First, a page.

Usually an audition is just a regular set in front of an audience at the club you’re applying to, except that a member of the management, usually the DJ manager, will be there and watching you.  Try not to get nervous and do your best. If you’ve done everything I’ve described to you and practiced a few times, chances are extremely good that you’ll get hired.  And if you do manage to fail, apologize and tell them that you'll be working to correct these issues right away.  Maybe they’ll agree to give you another audition in a week or two.

Once you get a regular time slot, make sure you’re always there early.  Always do your best.  If you screw up, apologize right away and try to fix it.  Keep writing news sets and debuting them.  Your audience will get bored if you keep playing the same stuff over and over.  (After a while, you'll have a large library and can play old ones.  Either people won't notice or they'll be happy to hear an old favorite again.)  Never ever miss a set unless you get approval from the management beforehand.  About a week before is ideal.You’ll be building up your reputation as a solid DJ who gets the job done.  You’ll also have a chance to figure out who you are.

Finding Your Brand

I could have put this before Your First Gig, but if you’re really a newbie, you probably don’t know enough to do this yet.  You need to get a little experience before you know what you like and who you are. That’s what this is all about.  Your brand is who you are.  It’s why people should listen to you instead of any other DJ or an ordinary radio station.  It’s what makes you different than any other DJ out there.  It’s why people get excited to go to your shows.

How do you find your brand?  First you need to find out what makes you unique.  There are two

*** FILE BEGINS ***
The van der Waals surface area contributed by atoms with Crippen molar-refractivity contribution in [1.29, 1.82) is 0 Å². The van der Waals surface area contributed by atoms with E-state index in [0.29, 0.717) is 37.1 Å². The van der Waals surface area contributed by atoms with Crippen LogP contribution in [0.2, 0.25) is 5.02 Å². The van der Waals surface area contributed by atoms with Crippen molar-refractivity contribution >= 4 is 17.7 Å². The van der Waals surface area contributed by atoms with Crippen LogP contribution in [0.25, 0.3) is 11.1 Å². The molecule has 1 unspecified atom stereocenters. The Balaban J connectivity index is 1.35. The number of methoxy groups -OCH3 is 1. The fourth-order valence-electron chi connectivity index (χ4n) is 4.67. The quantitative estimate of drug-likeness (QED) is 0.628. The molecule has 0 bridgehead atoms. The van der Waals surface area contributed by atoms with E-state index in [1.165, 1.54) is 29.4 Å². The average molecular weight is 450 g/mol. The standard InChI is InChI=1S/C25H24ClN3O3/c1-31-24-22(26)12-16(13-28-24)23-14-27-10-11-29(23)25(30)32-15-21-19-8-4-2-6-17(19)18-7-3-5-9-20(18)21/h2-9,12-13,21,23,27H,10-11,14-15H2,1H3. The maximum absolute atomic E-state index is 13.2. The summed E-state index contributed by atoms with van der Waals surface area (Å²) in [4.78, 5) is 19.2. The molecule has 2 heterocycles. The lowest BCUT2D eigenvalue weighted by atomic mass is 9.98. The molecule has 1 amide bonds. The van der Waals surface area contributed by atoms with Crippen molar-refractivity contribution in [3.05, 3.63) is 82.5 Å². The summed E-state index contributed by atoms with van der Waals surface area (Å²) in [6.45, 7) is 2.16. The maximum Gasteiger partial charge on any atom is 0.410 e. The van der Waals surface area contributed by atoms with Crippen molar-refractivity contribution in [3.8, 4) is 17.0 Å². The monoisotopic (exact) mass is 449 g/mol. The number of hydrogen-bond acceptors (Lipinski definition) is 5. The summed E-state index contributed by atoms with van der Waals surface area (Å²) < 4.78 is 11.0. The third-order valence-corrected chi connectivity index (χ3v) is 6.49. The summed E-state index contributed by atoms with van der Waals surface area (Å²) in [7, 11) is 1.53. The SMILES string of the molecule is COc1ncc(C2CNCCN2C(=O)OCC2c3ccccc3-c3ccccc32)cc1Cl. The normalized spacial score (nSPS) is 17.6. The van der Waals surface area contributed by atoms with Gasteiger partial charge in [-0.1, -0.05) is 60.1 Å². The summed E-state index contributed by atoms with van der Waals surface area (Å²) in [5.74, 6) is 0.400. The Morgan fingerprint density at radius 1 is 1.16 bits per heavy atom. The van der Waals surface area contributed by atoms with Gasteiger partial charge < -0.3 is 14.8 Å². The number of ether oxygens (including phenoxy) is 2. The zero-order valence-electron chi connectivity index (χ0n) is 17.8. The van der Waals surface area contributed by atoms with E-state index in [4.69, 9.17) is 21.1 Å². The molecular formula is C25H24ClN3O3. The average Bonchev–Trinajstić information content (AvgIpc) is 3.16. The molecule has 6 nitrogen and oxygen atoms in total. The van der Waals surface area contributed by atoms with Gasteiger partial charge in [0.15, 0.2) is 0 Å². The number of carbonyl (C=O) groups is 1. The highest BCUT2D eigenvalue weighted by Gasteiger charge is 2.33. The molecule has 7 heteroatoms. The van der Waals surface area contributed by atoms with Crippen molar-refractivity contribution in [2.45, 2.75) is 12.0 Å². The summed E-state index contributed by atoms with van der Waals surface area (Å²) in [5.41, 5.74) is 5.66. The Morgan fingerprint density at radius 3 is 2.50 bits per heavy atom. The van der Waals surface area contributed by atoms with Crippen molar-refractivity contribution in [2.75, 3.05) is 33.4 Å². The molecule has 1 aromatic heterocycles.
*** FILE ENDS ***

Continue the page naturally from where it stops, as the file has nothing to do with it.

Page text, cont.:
exercises that I know of.  I’m sure there are many more, but I’m a novice at branding.  If you know some good techniques, let me know and I’ll include them here.

The first and most important is keywords.  Think of some words that describe your sets and you as a DJ.  Try to get as many as you can.  If you home in on something, you’ll find that they start covering the same ideas over and over.  For DJ Tantari, this is what I came up with: clever, sexy, fun, nerdy, geeky, high-tech, journey, adventure, across, smart, computer, digital, fox, vixen, foxy, space, sci-fi, trivia, educational, learning, and new.  See how they form a cloud of ideas that start to overlap after a while?  As you learn more about your personal DJ brand, you will want to update this list, adding some and removing others.

The second is brand association.  If you can’t think about your own brand, maybe you can sneak up on it from a different angle.  If your DJ show had well-known brands as sponsors, who would it be?  For DJ Tantari, I think it would be: Red Hat Linux, Ubuntu, Odroid, Raspberry Pi, Star Trek, Babylon 5, Think Geek, Digitally Imported, Intel, AMD, ARM, Kaskade, Deadmau5, and MIXXX.  Then you can think about what keywords are associated with those brands, which of them apply to you, and fill out your keywords list.

Another example is one of my DJ friends named Lawrence.  He loves metal and wears a leather shirt.  His keywords are: metal, rock, AC/DC, leather, motorcycle, hard, the Law, bounty hunter, intense.

The next thing to do is to take your keywords and use them to try to form an image of who you are. 
Then turn that into branding.  My brand is DJ Tantari and a Journey Into Sound.  My logo is my face with a high tech lettering around it.  I do nerdy, geeky, well-prepared sets that take you on a journey, explore a subject, or tell a story.  That’s all my brand, my image.  Lawrence’s brand is THE LAW.  He wears a leather jacket.  He uses a lot of bounty hunter imagery and expressions.  He plays almost all heavy metal.

You’ll have to do your homework and find your brand.  I wish I could give you more, but that's all I've learned so far!

Expressing Your Brand